Pakistan Considering Defense Spending Cut for Upcoming Budget

Pakistani Chief of Army Staff Qamar Javed Bajwa, speaking at the Munich Security Conference in 2018.  Source: MSC/ Wikimedia Commons

The Pakistani military may accept a defense spending cut in the coming budget, due to be unveiled later this month.

In a statement, Prime Minister Imran Khan indicated that the Pakistani military has agreed to the government reducing the defense budget for the upcoming 2019/2020 year, amid a challenging economic environment.  Prime Minister Khan applauded the military’s “unprecedented voluntary initiative of stringent cuts in their defense expenditures.”  He referenced the “critical financial situation” and said that the funding can be reallocated toward improving development in Baluchistan province.

Maj. Gen. Asif Ghafoor, the spokesman for the military’s Inter Services Public Relations (ISPR) agency, said the “voluntary cut” would not be at the cost of defense and security.  Major General Ghafoor emphasized that it was important to develop Pakistan’s tribal areas and Baluchistan.

The 2018/2019 defense budget, as approved, stood at PKR1,100 billion, though may have been adjusted upward somewhat earlier in 2019 amid a standoff with India.  In February, the Indian Air Force carried out a strike across the line of control in response to a terror attack that claimed the lives of dozens of Indian personnel.  The Pakistani and Indian Air Forces subsequently engaged in an aerial skirmish that saw at least one aircraft – an Indian MiG-21 – shot down.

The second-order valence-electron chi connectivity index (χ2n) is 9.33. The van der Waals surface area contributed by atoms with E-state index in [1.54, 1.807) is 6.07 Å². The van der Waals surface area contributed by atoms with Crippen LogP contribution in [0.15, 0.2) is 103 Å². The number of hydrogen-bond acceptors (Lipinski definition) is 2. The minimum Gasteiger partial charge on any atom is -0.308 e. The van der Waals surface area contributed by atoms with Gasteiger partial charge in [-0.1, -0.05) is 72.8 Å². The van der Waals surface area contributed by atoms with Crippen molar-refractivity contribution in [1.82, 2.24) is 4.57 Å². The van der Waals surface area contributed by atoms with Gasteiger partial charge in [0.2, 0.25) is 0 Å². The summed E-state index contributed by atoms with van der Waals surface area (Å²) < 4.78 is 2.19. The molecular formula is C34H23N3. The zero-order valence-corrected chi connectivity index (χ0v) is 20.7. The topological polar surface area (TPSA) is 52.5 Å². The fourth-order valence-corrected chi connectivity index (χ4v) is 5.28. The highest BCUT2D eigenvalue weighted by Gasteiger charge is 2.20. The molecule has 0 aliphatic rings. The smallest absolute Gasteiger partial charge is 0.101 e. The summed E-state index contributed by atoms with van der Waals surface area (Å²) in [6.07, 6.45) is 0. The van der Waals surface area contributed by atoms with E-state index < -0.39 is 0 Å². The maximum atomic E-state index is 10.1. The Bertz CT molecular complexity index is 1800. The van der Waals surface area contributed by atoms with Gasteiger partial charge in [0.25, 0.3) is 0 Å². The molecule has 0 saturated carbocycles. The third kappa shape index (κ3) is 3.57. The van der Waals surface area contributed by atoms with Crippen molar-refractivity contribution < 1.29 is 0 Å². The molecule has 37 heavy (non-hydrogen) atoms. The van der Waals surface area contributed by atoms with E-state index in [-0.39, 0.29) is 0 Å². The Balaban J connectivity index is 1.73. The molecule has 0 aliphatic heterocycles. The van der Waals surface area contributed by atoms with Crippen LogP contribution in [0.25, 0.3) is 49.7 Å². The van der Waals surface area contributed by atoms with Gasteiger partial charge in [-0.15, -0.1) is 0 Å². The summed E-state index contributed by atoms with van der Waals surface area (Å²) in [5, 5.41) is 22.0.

Previous government forecasts had expected growth in the Pakistani defense budget for the upcoming year, to over PKR1,200 billion.  Neither Prime Minister Khan nor the ISPR spokesman indicated what the new level for defense spending will be for 2019/2020.  Pakistan is due to unveil the upcoming budget on June 11.

Pakistan only rarely cuts its defense spending, which accounts for around 3 percent of gross domestic product.  However, the country has faced a financial crisis that prompted the prime minister to seek external assistance.  He was able to secure loans and deferred payments from allies in the Gulf and recently reached a deal with the International Monetary Fund over a three-year, $6 billion bailout.

Baluchistan, particularly its southern port of Gwadar, is a key element of the China-Pakistan Economic Corridor, a bilateral program between Beijing and Islamabad that envisions tens of billions of dollars in investment in Pakistan.  As the program has gotten underway, insurgents have threatened to derail the effort through attacks on infrastructure, Pakistani security forces, and Chinese nationals.

About Derek Bisaccio

Military markets analyst, covering Eurasia, Middle East, and Africa.

View all posts by Derek Bisaccio →